Groundwater contamination is a growing problem in Connecticut, and Michael Dietz, the director of the Connecticut Institute of Water Resources at UConn, is working on multiple fronts to address it.
An educator at UConn Extension in the College of Agriculture, Health and Natural Resources Department of Natural Resources and the Environment, Dietz has spearheaded major initiatives to understand and resolve this critical issue in Connecticut and regionally with the help of colleagues at UConn and partners across the state.
One of those initiatives – a small program offering reduced-cost well water testing to homeowners in the state – has received a $350,000 award from the U.S. Department of Agriculture that will allow Dietz to extend the reach of the program in rural communities. Dietz hopes to make the service available to 1,000 homeowners over the two years of the grant, a considerable increase from the 25 homeowners served by the program as of 2021.
“There are more than 300,000 wells in the state, and we want to help these homeowners get testing done so they know whether their water is safe to drink,” says Dietz, who is PI on the project.
The only time testing is currently required in Connecticut is when a well is installed. Dietz thinks more frequent testing is needed due to increasing contamination levels in soil and water. Road salt is a significant source of the contamination, he says, and the rate at which it is applied to roads has steadily increased over the last 40 years.
Two other elements – arsenic and uranium – have also been found in Connecticut’s groundwater. Uranium, which occurs naturally, can cause cancers and other health issues in high concentrations. A recent study by the U.S. Geological Survey determined that some well water samples exceeded the EPA’s maximum contaminant levels for these elements.
There are more than 300,000 wells in the state, and we want to help these homeowners get testing done so they know whether their water is safe to drink. — Michael Deitz, director of the Connecticut Institute of Water Resources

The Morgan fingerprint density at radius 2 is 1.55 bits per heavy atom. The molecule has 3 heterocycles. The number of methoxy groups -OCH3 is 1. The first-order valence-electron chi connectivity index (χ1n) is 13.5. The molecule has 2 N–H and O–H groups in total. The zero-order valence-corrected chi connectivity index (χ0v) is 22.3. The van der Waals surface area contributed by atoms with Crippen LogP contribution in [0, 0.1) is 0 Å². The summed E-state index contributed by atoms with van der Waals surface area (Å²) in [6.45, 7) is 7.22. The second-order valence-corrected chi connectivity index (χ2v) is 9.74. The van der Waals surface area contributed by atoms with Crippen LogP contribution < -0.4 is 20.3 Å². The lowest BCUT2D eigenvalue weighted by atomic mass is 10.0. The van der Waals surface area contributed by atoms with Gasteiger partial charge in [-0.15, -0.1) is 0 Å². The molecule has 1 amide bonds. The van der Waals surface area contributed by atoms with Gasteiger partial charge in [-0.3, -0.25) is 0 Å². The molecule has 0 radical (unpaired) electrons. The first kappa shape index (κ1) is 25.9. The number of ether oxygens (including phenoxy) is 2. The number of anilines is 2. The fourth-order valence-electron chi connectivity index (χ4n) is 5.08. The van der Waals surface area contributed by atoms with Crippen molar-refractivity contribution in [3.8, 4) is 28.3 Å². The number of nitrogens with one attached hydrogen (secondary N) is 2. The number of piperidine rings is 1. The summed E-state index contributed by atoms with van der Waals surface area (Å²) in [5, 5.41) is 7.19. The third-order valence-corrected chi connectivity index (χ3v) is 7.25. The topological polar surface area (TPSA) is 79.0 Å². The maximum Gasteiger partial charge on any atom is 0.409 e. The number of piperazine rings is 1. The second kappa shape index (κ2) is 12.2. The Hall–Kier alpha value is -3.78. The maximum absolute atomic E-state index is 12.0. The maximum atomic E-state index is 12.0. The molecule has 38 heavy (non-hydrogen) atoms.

Recent research by Dietz’s co-PIs on the project, Professor Gary Robbins at UConn and Professor Meredith Metcalf at Eastern Connecticut State University, identified the historic use of lead arsenate pesticides in apple orchards as a possible source of the arsenic. Robbins has been doing research and working with Connecticut communities on groundwater issues for more than 35 years.
Reducing the use of road salt is an overarching water quality concern that Dietz and Robbins have been working on for years. The deicing salts used on roads, walkways, parking lots, and driveways in the winter to prevent slips and falls, contain sodium chloride and other chemicals that run off surfaces or slowly permeate them, eventually making their way into the soil and water and affecting vegetation, aquatic life, and human health when it reaches drinking water wells.
As part of an effort led by the Connecticut Training and Technical Assistance Center (T2 Center) at UConn, Dietz served on a committee with several state and local agencies, including the Department of Transportation, Department of Energy and Environmental Protection, the Department of Public Health (DPH), and public works officials in South Windsor looking at ways to cut road salt use and the resulting harm to the environment while maintaining pedestrian and driver safety. Modeled after a program in New Hampshire, the “Green Snow Pro” program is now being offered around the state by the T2 Center.
After the program was piloted at UConn with facilities staff, Dietz used monitoring data to confirm that the salt reductions improved water quality and saved money. In 2022, a bill, S.B. 240: An Act Concerning the Use of Sodium Chloride to Mitigate Snow and Ice Accumulations, was passed in the state legislature to lessen the effects of sodium chloride contamination in private wells and public drinking water supplies. The legislation provided funding for the T2 Center to expand trainings to private snow contractors in the state. Dietz noted that the progress being made on the issue could not have happened without the work of partners at many agencies and organizations.
The USDA-funded well-testing program, titled The Rural Private Well Testing and Citizen Education Program, grew out of that work and is modeled after a similar well-testing program in Virginia. That program consists of a series of educational workshops, where homeowners have an opportunity to sign up for well-testing at a later date. The program subsidizes the cost of the well-testing, which can be substantial.
Dietz is planning workshops in Connecticut this winter with the goal of enabling 1,000 homeowners in 13 rural communities to have their well water tested free of charge. The towns targeted for testing are in rural areas of northwest and northeast Connecticut, although Dietz hopes to expand to other suburban towns whose residents are primarily served by private wells. While 1000 homes represent a fraction of the residential wells in Connecticut, Dietz says it’s a start.
The program complements a private well program at DPH, which provides information about groundwater contamination but lacks the staff to test water from wells. Dietz says he and Robbins have been working with DPH for a number of years. When the grant opportunity came up, it seemed like the perfect way to expand on that effort, Dietz says.
“This is a really strong extension project that is about helping people,” he says. “That’s what extension does. That’s what we’re all about.”